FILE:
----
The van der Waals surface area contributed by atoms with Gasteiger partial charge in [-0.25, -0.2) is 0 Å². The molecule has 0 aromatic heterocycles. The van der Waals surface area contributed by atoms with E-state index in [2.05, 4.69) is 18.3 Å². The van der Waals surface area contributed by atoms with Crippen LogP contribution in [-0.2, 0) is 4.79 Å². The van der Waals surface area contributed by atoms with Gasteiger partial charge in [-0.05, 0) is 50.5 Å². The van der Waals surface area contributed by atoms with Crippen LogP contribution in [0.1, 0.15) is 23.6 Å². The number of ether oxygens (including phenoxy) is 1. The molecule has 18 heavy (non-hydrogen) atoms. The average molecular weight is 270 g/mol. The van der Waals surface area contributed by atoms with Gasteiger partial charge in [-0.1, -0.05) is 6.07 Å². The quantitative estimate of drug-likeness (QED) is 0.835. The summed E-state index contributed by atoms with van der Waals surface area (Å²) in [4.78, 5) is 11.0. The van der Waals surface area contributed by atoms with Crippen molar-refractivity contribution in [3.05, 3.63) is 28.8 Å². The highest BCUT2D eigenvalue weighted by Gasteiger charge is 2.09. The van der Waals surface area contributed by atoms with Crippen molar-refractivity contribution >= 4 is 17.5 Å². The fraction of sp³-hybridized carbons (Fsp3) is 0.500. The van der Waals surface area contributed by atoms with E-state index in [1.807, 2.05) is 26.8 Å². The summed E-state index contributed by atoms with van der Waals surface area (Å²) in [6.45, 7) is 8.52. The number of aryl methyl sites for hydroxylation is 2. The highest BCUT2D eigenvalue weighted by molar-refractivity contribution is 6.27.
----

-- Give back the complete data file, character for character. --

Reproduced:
The van der Waals surface area contributed by atoms with Gasteiger partial charge in [-0.25, -0.2) is 0 Å². The molecule has 0 aromatic heterocycles. The van der Waals surface area contributed by atoms with E-state index in [2.05, 4.69) is 18.3 Å². The van der Waals surface area contributed by atoms with Crippen LogP contribution in [-0.2, 0) is 4.79 Å². The van der Waals surface area contributed by atoms with Gasteiger partial charge in [-0.05, 0) is 50.5 Å². The van der Waals surface area contributed by atoms with Crippen LogP contribution in [0.1, 0.15) is 23.6 Å². The number of ether oxygens (including phenoxy) is 1. The molecule has 18 heavy (non-hydrogen) atoms. The average molecular weight is 270 g/mol. The van der Waals surface area contributed by atoms with Gasteiger partial charge in [-0.1, -0.05) is 6.07 Å². The quantitative estimate of drug-likeness (QED) is 0.835. The summed E-state index contributed by atoms with van der Waals surface area (Å²) in [4.78, 5) is 11.0. The van der Waals surface area contributed by atoms with Crippen molar-refractivity contribution in [3.05, 3.63) is 28.8 Å². The highest BCUT2D eigenvalue weighted by Gasteiger charge is 2.09. The van der Waals surface area contributed by atoms with Crippen molar-refractivity contribution >= 4 is 17.5 Å². The fraction of sp³-hybridized carbons (Fsp3) is 0.500. The van der Waals surface area contributed by atoms with E-state index in [1.807, 2.05) is 26.8 Å². The summed E-state index contributed by atoms with van der Waals surface area (Å²) in [6.45, 7) is 8.52. The number of aryl methyl sites for hydroxylation is 2. The highest BCUT2D eigenvalue weighted by molar-refractivity contribution is 6.27.